GERIATRIC medicine has lost its way in Australia, according to a geriatrician who says it is time specialists were more actively involved in treating residents of aged care facilities.
Dr Ludomyr Mykyta, a geriatrician in private practice in South Australia, said that when he visits his patients in residential aged care facilities “I’m not meeting any of my colleagues”.
He was responding to a Perspectives article in this week’s MJA on the rate of psychotropics prescribing for patients in residential aged care facilities. (1)
Geriatrician Dr Sarah Hilmer, from Royal North Shore Hospital, Sydney, and Dr Danijela Gnjidic, of the University of Sydney’s Faculty of Pharmacy and Centre for Education and Research on Ageing, wrote that psychotropics were being prescribed to residential aged care residents “too often, for too long, at doses that are too high, in dangerous combinations with other medications and without adequate consent”.
“There is growing evidence on the risks associated with psychotropics in [residential aged care facility] residents, including falls, pneumonia, hospitalisation and mortality”, they wrote.
The authors called for high-quality economic evaluations of non-pharmacological and pharmacological management options for residents with a range of conditions, to determine the effects and total costs of each approach.
“Non-pharmacological management options have some evidence of efficacy … and do not carry the risks of psychotropic medications”, they wrote.
“However, non-pharmacological management is constrained by requirements for more intensive, skilled nursing and allied health staff — limited resources in the aged care sector.”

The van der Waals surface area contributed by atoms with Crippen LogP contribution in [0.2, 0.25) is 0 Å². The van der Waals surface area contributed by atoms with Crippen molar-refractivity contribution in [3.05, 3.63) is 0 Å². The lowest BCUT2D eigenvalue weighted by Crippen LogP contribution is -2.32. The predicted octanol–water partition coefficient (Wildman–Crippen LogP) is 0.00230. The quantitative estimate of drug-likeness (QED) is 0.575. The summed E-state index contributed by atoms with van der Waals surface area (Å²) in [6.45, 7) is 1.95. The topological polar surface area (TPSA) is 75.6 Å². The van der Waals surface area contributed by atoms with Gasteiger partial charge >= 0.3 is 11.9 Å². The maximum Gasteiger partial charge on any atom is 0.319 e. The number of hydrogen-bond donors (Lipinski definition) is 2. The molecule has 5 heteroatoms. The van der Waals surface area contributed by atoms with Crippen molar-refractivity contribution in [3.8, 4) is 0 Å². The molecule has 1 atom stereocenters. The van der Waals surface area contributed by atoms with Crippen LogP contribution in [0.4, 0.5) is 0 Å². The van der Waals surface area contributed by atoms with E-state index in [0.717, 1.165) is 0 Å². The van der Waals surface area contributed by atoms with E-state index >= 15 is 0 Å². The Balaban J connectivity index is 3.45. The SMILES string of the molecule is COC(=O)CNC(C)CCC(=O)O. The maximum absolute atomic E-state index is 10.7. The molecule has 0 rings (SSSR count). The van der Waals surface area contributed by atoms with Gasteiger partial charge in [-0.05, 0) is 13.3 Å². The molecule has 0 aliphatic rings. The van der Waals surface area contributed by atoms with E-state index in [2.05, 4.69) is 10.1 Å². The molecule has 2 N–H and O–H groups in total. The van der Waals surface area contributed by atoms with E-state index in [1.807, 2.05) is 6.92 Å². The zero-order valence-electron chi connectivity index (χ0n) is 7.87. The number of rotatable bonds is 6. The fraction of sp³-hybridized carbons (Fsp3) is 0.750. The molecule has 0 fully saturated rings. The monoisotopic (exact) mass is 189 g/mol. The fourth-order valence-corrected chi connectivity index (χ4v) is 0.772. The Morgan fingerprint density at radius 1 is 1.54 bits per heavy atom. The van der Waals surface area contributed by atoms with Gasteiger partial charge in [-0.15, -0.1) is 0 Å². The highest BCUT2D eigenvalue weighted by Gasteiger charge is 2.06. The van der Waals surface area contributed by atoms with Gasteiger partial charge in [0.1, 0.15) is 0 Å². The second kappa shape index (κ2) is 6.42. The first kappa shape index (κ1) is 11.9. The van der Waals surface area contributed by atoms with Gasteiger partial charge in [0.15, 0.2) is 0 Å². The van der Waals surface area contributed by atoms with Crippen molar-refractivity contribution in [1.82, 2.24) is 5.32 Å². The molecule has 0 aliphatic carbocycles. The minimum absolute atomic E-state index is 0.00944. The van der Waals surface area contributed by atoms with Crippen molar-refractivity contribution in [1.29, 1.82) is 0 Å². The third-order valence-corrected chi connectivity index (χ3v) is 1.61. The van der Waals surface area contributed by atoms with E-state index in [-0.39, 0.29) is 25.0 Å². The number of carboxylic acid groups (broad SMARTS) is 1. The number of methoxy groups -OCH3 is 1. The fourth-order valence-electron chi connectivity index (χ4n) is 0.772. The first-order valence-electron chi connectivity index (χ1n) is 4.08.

Dr Mykyta told MJA InSight the problems in residential aged care were exacerbated because the facilities were outside the mainstream health system.
“Residential care facilities are seen as accommodation, even though 80% of the residents have dementia, many of them with advanced dementia”, Dr Mykyta said.
“These patients are at the nth stage of the disease and this is where the expertise is desperately needed, but the expertise doesn’t show up”, Dr Mykyta said.
“Where are the geriatricians? Where are the psychogeriatricians?
“The system should follow the patients wherever they are.
“Geriatric medicine in this country has lost its way — we think we’re too important and too busy. The whole system is sick.”
Professor Gerard Byrne, head of psychiatry at the University of Queensland and of the older persons’ mental health service at the Royal Brisbane and Women’s Hospital, agreed that the aged care system was in dire need of a “fix”.
“The proper solution is a reorganisation of the care of the elderly, particularly those with dementia”, Professor Byrne said.
“GPs are very busy and they don’t need this sort of work unless it is funded adequately, which it’s not. It’s not the fault of the aged care facilities or the GPs. It’s the structural reality of the current funding system”, he said.
“This is about how we feel about the elderly. We love the care of children, and that’s appropriate, but when it comes to [funding] the elderly, we hit trouble.”
The authors of the MJA article wrote that appropriate use of psychotropics in aged care facilities relied on adequate education and training, but cost pressures within facilities often favoured inappropriate use of the drugs, which required more complex policy solutions.
“Appropriate psychotropic use could be achieved through carefully considered financial incentives to equalise the costs of different management strategies. Investment could be made in recruiting and training staff to provide non-pharmacological therapies, and in research to develop better pharmacological and non-pharmacological management strategies.”
Dr Mykyta said he didn’t care whether psychotropics “worked” in dementia patients.
“Even if they do nothing, they make a huge contribution because in order to be prescribed, the patient must be assessed and that leads to more positive outcomes for these people”, he said.
“Management is more than treatment.”
– Cate Swannell
Posted 4 February 2013Sorry, there are no polls available at the moment.